NEWARK, NJ - Prudential Financial is committing $180 million through 2025 to help young people aged 15-29 worldwide to gain the right skills to compete for and succeed in quality jobs.
The goal is to improve young people’s lives by creating pathways for them to achieve financial wellness that will eventually strengthen communities and drive the global economy said Prudential Chairman and CEO Charles Lowrey.
“Businesses like ours have a role to play in ensuring that global economic progress benefits all members of tomorrow’s workforce,” Lowrey said in a statement. The company plans to support partnerships through grants, corporate contributions, and impact investments to improve financial security for youth in more than 70 countries.
There are 350 million people across the world in that age group who lack access to school, specialized job training, or employment.
Over the last two decades, Prudential has committed more than $50 million in impact investments and philanthropic support to partner organizations to serve this youth group, including helping those in Newark.
One of the longtime partners is YouthBuild International, which helps low-income young people learn construction skills by building affordable housing and other assets in their neighborhoods.
There are now 273 YouthBuild programs in 45 states, Washington, DC, and the Virgin Islands. Approximately 92,000 YouthBuild students have built 19,000 units of affordable, increasingly green, housing since 1994.
For the past 15 years, Prudential has been the largest contributor to YouthBuild Newark since its inception.
YouthBuild helps unemployed people who left high school without a diploma gain the skills they need for employment and become leaders in their communities. Robert Clark, founder, and CEO of YouthBuild Newark graduated from a YouthBuild program in Boston and eventually become the first graduate to establish a YouthBuild program.
“YouthBuild gave me a voice and let me know as a young person, I could contribute to things that were happening in my community,” said Clark, went on to graduate from the University of Massachusetts and has had a 20-year career in youth development.
Prudential was instrumental in the creation of the Newark Opportunity Youth Network, a public-private partnership with companies, non-profit organizations, and local government decided to reconnect the 7,000 young people who are not in school or working.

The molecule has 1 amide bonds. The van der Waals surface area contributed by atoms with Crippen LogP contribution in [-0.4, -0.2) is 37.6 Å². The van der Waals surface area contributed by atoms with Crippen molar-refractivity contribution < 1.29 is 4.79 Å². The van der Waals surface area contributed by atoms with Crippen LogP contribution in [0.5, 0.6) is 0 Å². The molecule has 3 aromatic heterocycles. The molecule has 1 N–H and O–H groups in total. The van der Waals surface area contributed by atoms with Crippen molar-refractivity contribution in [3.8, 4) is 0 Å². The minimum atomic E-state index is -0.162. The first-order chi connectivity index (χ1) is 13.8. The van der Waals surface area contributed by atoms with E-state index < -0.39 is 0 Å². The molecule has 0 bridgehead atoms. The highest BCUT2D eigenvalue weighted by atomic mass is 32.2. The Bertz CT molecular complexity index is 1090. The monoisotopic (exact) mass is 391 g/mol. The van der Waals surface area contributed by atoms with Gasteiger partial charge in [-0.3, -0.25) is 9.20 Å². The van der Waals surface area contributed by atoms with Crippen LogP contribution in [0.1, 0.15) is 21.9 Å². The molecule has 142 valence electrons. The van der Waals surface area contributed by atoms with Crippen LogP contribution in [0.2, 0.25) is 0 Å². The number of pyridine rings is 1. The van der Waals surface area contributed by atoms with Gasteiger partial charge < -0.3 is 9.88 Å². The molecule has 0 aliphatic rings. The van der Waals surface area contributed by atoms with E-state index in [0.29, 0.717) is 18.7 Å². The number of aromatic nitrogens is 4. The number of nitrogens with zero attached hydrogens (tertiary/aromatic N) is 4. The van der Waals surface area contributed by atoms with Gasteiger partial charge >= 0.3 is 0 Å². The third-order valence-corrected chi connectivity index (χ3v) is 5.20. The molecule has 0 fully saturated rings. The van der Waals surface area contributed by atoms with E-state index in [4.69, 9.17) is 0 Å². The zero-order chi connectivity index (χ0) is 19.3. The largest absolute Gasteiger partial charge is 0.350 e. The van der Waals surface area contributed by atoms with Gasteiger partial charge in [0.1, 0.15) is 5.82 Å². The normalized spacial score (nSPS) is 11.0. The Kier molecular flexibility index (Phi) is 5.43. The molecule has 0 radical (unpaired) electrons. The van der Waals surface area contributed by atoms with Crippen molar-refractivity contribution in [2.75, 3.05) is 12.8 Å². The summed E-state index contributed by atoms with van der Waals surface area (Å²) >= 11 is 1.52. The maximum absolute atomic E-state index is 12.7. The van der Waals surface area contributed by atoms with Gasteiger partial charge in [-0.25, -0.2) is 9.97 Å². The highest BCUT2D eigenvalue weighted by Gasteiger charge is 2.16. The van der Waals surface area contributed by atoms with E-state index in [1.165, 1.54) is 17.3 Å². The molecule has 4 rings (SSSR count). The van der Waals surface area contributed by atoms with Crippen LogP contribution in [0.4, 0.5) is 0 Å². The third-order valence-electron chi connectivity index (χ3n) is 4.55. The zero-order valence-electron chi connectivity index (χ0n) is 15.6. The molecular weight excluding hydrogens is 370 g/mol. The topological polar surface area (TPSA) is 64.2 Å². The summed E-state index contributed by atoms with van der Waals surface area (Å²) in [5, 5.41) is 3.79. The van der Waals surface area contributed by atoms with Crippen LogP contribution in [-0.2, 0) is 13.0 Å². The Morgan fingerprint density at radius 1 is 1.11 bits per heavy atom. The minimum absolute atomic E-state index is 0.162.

On average, 80% of YouthBuild Newark students who sit for their high school equivalency test pass and 75% have earned their industry-recognized National Center for Construction Education and Research (NCCER) credential. Students have developed 32 units of affordable housing since 2003.
Lata Reddy, senior vice president of Diversity, Inclusion, and Impact, and chair and president of The Prudential Foundation, believes in the positive effects that supporting opportunity youth brings to their respective communities.
“With the right skills and training, opportunity youth can be both an engine of growth and a catalyst for positive social change,” she said in a statement. The company also partners with Per Scholas, a national tuition-free skills training program that open doors to entry-level tech careers to individuals who live in overlooked communities, that now serves young people in Newark.
Clark said that Prudential has been a tremendous partner in supporting the work that he does on behalf of opportunity youth in the city of Newark. The company provided thought leadership, connections to innovative national strategies, and help fund LEAD Charter School, the first charter school in the state exclusively serving opportunity youth.
“Their investment in opportunity youth in Newark and globally is a testament to their belief that young people are our greatest resources. The young people we serve are often at a crossroads,” Clark told TAPinto Newark. “With the right investments and right interventions, those crossroads can lead to stable communities."